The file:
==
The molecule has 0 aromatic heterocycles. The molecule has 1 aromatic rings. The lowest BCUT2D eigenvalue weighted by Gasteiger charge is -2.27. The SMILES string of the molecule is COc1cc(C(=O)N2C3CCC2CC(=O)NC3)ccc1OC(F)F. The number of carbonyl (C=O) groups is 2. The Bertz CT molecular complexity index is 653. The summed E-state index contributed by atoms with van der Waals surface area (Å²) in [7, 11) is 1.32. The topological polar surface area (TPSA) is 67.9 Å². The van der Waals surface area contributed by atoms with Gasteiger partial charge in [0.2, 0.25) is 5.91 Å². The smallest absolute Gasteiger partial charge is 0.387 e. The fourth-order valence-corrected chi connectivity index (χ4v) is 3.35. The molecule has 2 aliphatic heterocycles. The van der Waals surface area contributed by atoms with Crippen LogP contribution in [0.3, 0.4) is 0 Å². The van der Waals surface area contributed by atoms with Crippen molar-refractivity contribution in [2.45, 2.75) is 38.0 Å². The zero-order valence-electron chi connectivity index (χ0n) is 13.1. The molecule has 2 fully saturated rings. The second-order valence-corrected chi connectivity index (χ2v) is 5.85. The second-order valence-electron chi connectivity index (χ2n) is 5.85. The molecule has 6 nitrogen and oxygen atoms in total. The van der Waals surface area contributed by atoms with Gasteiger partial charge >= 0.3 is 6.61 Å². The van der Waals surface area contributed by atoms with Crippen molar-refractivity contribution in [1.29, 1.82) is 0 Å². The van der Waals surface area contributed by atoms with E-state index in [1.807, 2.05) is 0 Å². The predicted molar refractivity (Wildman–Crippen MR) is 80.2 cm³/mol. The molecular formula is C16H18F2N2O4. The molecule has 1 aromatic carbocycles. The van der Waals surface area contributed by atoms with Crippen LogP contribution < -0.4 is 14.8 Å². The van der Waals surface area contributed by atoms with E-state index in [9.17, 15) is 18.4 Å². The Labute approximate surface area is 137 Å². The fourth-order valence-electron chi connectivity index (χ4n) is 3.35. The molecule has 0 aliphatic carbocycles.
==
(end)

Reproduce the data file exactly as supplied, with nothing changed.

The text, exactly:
The molecule has 0 aromatic heterocycles. The molecule has 1 aromatic rings. The lowest BCUT2D eigenvalue weighted by Gasteiger charge is -2.27. The SMILES string of the molecule is COc1cc(C(=O)N2C3CCC2CC(=O)NC3)ccc1OC(F)F. The number of carbonyl (C=O) groups is 2. The Bertz CT molecular complexity index is 653. The summed E-state index contributed by atoms with van der Waals surface area (Å²) in [7, 11) is 1.32. The topological polar surface area (TPSA) is 67.9 Å². The van der Waals surface area contributed by atoms with Gasteiger partial charge in [0.2, 0.25) is 5.91 Å². The smallest absolute Gasteiger partial charge is 0.387 e. The fourth-order valence-corrected chi connectivity index (χ4v) is 3.35. The molecule has 2 aliphatic heterocycles. The van der Waals surface area contributed by atoms with Crippen LogP contribution in [0.3, 0.4) is 0 Å². The van der Waals surface area contributed by atoms with Crippen molar-refractivity contribution in [2.45, 2.75) is 38.0 Å². The zero-order valence-electron chi connectivity index (χ0n) is 13.1. The molecule has 2 fully saturated rings. The second-order valence-corrected chi connectivity index (χ2v) is 5.85. The second-order valence-electron chi connectivity index (χ2n) is 5.85. The molecule has 6 nitrogen and oxygen atoms in total. The van der Waals surface area contributed by atoms with Gasteiger partial charge >= 0.3 is 6.61 Å². The van der Waals surface area contributed by atoms with Crippen molar-refractivity contribution in [1.29, 1.82) is 0 Å². The van der Waals surface area contributed by atoms with E-state index in [1.807, 2.05) is 0 Å². The predicted molar refractivity (Wildman–Crippen MR) is 80.2 cm³/mol. The molecular formula is C16H18F2N2O4. The molecule has 1 aromatic carbocycles. The van der Waals surface area contributed by atoms with Crippen LogP contribution < -0.4 is 14.8 Å². The van der Waals surface area contributed by atoms with E-state index in [9.17, 15) is 18.4 Å². The Labute approximate surface area is 137 Å². The fourth-order valence-electron chi connectivity index (χ4n) is 3.35. The molecule has 0 aliphatic carbocycles.